American Cinematheque at the Egyptian Theatre Presents...
Making Movie History for 80 Years!

Click to Print Page 1 or Page 2 or Full Text of Sept./Oct. Schedule!
Series compiled by: Dennis Bartok, Gwen Deglise, Jinhee Kim, Sun-Yoon Kim Lee, Chris D and John Palmer.

 

 

 

Special Thanks to: David Shultz/Tartan USA-Vitagraph Films; CJ Entertainment; MK2.

 

 

 

 

Tickets available 30 days in advance. Tickets are $9 general admission unless noted otherwise.
Sold out programs will be indicated here if sold out 24 hours in advance of screening date.
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The American Cinematheque is a non-profit 501 (C) (3) organization.
The Film Programs of the American Cinematheque are presented at the magnificently renovated, historic 1922 Grauman's Hollywood Egyptian Theatre. Located at 6712 Hollywood Boulevard.
Photo Credit: Randall Michelson. Detail of Egyptian Theatre Ceiling.

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<<< September 24 -25, 2004 >>>

LOS ANGELES KOREAN INTERNATIONAL FESTIVAL

The news from the Cannes Film Festival this year that Asian, and in particular Korean, cinema has arrived in full force on the world film scene should come as no surprise to anyone watching the incredible explosion of filmmaking talent in South Korea over the past few years. Break-out directors like enfant terrible Chan-wook Park (whose new film OLDBOY won the Grand Prize at Cannes from the Quentin Tarantino-led jury, and whose previous film SYMPATHY FOR MR. VENGEANCE premieres in our Fest), Kim Ki-duk (SAMARITAN GIRL; SPRING, SUMMER, FALL, WINTER … AND SPRING; THE ISLE), and Hong Sang-soo (WOMAN IS THE FUTURE OF MAN; TURNING GATE) are pushing Korean cinema into wonderfully strange and unsettling territory, while crowd-pleasing hits like the Korean War epic TAEGUKGI (which will be released in the U.S. in early September) have packed theatres across Asia.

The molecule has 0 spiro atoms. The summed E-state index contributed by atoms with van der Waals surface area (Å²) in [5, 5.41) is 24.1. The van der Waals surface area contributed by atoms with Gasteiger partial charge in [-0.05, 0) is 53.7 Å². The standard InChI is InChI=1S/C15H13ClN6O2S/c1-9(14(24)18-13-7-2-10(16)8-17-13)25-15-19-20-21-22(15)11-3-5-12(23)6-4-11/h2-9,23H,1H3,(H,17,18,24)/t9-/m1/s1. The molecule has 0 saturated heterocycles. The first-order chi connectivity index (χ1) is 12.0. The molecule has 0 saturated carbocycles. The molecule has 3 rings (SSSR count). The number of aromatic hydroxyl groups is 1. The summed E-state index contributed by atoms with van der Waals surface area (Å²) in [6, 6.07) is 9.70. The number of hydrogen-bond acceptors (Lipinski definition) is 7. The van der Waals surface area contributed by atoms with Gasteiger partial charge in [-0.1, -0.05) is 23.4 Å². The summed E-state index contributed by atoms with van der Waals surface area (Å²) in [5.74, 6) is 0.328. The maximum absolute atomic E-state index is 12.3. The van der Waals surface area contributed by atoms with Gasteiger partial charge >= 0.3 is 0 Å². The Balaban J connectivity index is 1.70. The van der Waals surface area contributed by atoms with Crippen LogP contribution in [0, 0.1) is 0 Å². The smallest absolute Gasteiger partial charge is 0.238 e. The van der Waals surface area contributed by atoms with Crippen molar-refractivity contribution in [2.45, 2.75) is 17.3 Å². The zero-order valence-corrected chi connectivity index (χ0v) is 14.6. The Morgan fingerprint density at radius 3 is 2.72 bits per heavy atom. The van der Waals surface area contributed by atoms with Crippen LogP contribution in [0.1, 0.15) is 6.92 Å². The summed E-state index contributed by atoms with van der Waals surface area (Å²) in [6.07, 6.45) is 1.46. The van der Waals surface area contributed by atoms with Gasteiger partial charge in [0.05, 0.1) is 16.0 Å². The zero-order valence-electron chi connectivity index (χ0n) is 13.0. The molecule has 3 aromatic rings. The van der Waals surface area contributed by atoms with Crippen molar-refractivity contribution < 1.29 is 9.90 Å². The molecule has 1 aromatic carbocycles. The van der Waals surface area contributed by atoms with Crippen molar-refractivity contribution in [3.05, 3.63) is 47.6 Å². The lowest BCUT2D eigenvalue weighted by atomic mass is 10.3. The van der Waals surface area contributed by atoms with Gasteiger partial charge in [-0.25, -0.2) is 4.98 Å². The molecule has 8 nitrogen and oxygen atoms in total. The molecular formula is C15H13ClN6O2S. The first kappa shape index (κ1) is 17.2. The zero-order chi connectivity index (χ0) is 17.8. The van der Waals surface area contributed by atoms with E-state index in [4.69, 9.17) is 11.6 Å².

This year, the American Cinematheque is pleased to partner with the Los Angeles Korean International Film Festival (LA-KIFF), one of the largest events dedicated to Korean and Korean-American cinema in North America, to bring a greater knowledge and appreciation of the cultural richness and artistic diversity of the Korean and Korean-American experience to L.A. audiences. LA-KIFF emphasizes individual creativity, cultural exchange and global communication during its multi-part Festival events. [For more information on the other LA-KIFF screenings, please check www.lakiff.com.]

 

Friday, September 24 – 7:00 PM

L.A. Premiere!!

SYMPATHY FOR MR. VENGEANCE (BOKSUNEUN NAUI GEOT), 2002, Tartan USA in assoc. with Vitagraph Films, 121 min. One of the hottest directors in world cinema, Korean filmmaker Chan-wook Park (his new film OLDBOY won the Grand Jury Prize at Cannes this year) shows what all the buzz is about with this ferocious, brilliantly constructed revenge tragedy. To raise money for his older sister’s life-saving operation, a deaf-mute man with green hair (Shin Ha-kyun) kidnaps the young daughter of a wealthy corporate executive. Fate conspires against him at every turn, though – and when the kidnapping goes horribly awry, it sets off an inexorable and increasingly horrifying chain of events that sucks everyone involved into a black vortex of destruction. Stunning visuals, editing, scripting and acting make this one of the most impressive films of the white-hot Korean New Wave. [Please note that SYMPATHY FOR MR. VENGEANCE features extremely graphic violence. No one under 18 will be admitted to the screening.] Discussion following with director Chan-wook Park.